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KeesM
April 17th, 2010, 06:44 PM
Dear all,

I am trying to set up an NSLU2 network disk with Debian Linux, to operate as samba server. This in itself works fine; what I have problems with is in accessing it safely over the internet via a SSH tunnel, using Ubuntu 9.10. To do so, I use SSH to forward port 445, and then mount a share using -t cifs.

What is my problem (as seen through the eyes of a relative beginner, non-english): to connect using port 445, I need to run SSH as root, e.g. using sudo, as port 445 is a privileged port. As long as I want to log in using a password, this works fine :) . However, when I want to log in using a key file/passphrase already loaded into ssh-agent, this breaks down as running ssh as root apparently blocks the access of ssh to the ssh-agent deamon :( ?

So, for good order:

mounting via the SSH tunnel as root (sudo) works perfect as long as I use a password
Logging in as user using SSH and key file/pass phrase via ssh-add/ssh-agent works great as long as I do not do this using sudo
But combining these to forward the port (needing sudo) and use a key file (not allowing sudo) gives me a problem...

And sudo ssh-add can not access the running ssh-agent to add the key file as root

What is a clean way to solve this while using a key file approach? I can do it using a non-reserved port e.g. 12345 instead of the port 445 reserved for this purpose, but this does not feel right to me... or is this just me?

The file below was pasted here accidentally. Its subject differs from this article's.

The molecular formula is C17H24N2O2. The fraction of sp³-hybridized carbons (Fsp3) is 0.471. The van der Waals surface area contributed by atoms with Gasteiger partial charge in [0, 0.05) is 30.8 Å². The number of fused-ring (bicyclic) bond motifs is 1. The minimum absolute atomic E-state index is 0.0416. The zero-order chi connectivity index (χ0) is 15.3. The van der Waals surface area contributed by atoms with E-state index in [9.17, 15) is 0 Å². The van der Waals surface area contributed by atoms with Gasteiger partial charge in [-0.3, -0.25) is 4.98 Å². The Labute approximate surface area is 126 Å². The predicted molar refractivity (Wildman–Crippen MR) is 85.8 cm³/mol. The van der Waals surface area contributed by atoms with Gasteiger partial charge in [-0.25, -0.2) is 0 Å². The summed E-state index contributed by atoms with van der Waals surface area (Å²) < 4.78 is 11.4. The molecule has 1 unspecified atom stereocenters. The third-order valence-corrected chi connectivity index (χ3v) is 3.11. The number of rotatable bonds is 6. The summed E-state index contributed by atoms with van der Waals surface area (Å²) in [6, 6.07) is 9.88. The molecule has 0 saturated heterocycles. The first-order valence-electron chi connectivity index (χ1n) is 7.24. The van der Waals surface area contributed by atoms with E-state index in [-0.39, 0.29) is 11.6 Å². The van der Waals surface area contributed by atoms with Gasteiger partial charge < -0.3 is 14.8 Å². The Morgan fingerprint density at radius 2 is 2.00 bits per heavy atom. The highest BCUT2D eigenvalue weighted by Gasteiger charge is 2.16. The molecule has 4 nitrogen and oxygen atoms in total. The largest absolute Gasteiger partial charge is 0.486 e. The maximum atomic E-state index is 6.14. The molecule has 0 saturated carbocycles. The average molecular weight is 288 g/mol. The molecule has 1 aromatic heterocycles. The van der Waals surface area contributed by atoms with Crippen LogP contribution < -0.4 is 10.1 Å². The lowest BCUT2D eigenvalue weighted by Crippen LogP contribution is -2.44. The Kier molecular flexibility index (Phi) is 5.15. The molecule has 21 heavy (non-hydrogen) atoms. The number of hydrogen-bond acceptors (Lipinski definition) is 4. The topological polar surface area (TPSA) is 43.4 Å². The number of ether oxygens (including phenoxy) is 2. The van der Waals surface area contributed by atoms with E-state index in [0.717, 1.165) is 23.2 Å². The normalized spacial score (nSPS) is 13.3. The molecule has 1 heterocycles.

Any ideas?

Brandon Williams
April 20th, 2010, 05:45 PM
What is a clean way to solve this while using a key file approach? I can do it using a non-reserved port e.g. 12345 instead of the port 445 reserved for this purpose, but this does not feel right to me... or is this just me?

That is what I would recommend, even if you were going to continue to use password based login. If there is a simple way to avoid running a command as root, it's generally a good idea to do so, especially when the command is used for remote access of one sort or another. I always run ssh for my tunnels as a non-root user, which means that I always use non-standard local ports for standard services.

KeesM
May 14th, 2010, 07:50 PM
Thanks. Indeed probably the best way to solve this, and I did not find any further issues (working great). Mounting cifs filesystem on this port was no issue.